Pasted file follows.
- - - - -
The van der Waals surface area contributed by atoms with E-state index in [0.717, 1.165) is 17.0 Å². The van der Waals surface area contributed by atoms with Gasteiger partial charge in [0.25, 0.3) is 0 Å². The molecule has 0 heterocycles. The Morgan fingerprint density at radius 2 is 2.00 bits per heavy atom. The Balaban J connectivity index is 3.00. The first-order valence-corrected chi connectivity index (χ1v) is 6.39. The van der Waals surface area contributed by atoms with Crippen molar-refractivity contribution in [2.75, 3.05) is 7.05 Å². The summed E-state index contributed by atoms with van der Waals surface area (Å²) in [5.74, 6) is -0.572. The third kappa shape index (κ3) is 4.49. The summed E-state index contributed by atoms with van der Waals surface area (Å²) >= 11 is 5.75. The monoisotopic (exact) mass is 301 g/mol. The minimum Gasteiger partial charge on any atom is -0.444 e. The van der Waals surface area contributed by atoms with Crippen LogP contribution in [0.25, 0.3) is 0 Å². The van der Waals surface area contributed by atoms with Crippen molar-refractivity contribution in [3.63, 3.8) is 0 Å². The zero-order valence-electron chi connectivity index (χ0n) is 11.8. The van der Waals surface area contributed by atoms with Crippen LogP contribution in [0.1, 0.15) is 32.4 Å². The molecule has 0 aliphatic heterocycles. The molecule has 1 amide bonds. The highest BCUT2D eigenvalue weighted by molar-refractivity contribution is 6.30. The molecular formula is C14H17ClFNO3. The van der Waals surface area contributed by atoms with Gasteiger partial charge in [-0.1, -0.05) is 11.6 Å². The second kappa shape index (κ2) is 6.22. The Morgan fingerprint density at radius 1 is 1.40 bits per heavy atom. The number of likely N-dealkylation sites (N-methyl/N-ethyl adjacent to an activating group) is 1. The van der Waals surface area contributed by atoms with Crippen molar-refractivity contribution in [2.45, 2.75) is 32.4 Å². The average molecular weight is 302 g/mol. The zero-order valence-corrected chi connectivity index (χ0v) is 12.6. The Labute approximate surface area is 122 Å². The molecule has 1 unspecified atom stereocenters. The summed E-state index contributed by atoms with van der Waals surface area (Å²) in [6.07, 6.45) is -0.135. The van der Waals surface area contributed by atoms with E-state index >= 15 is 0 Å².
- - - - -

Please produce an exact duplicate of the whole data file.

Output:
The van der Waals surface area contributed by atoms with E-state index in [0.717, 1.165) is 17.0 Å². The van der Waals surface area contributed by atoms with Gasteiger partial charge in [0.25, 0.3) is 0 Å². The molecule has 0 heterocycles. The Morgan fingerprint density at radius 2 is 2.00 bits per heavy atom. The Balaban J connectivity index is 3.00. The first-order valence-corrected chi connectivity index (χ1v) is 6.39. The van der Waals surface area contributed by atoms with Crippen molar-refractivity contribution in [2.75, 3.05) is 7.05 Å². The summed E-state index contributed by atoms with van der Waals surface area (Å²) in [5.74, 6) is -0.572. The third kappa shape index (κ3) is 4.49. The summed E-state index contributed by atoms with van der Waals surface area (Å²) >= 11 is 5.75. The monoisotopic (exact) mass is 301 g/mol. The minimum Gasteiger partial charge on any atom is -0.444 e. The van der Waals surface area contributed by atoms with Crippen LogP contribution in [0.25, 0.3) is 0 Å². The van der Waals surface area contributed by atoms with Crippen molar-refractivity contribution in [3.63, 3.8) is 0 Å². The zero-order valence-electron chi connectivity index (χ0n) is 11.8. The van der Waals surface area contributed by atoms with Crippen LogP contribution in [0.1, 0.15) is 32.4 Å². The molecule has 0 aliphatic heterocycles. The molecule has 1 amide bonds. The highest BCUT2D eigenvalue weighted by molar-refractivity contribution is 6.30. The molecular formula is C14H17ClFNO3. The van der Waals surface area contributed by atoms with Gasteiger partial charge in [-0.1, -0.05) is 11.6 Å². The second kappa shape index (κ2) is 6.22. The Morgan fingerprint density at radius 1 is 1.40 bits per heavy atom. The number of likely N-dealkylation sites (N-methyl/N-ethyl adjacent to an activating group) is 1. The van der Waals surface area contributed by atoms with Crippen molar-refractivity contribution in [2.45, 2.75) is 32.4 Å². The average molecular weight is 302 g/mol. The zero-order valence-corrected chi connectivity index (χ0v) is 12.6. The Labute approximate surface area is 122 Å². The molecule has 1 unspecified atom stereocenters. The summed E-state index contributed by atoms with van der Waals surface area (Å²) in [6.07, 6.45) is -0.135. The van der Waals surface area contributed by atoms with E-state index >= 15 is 0 Å².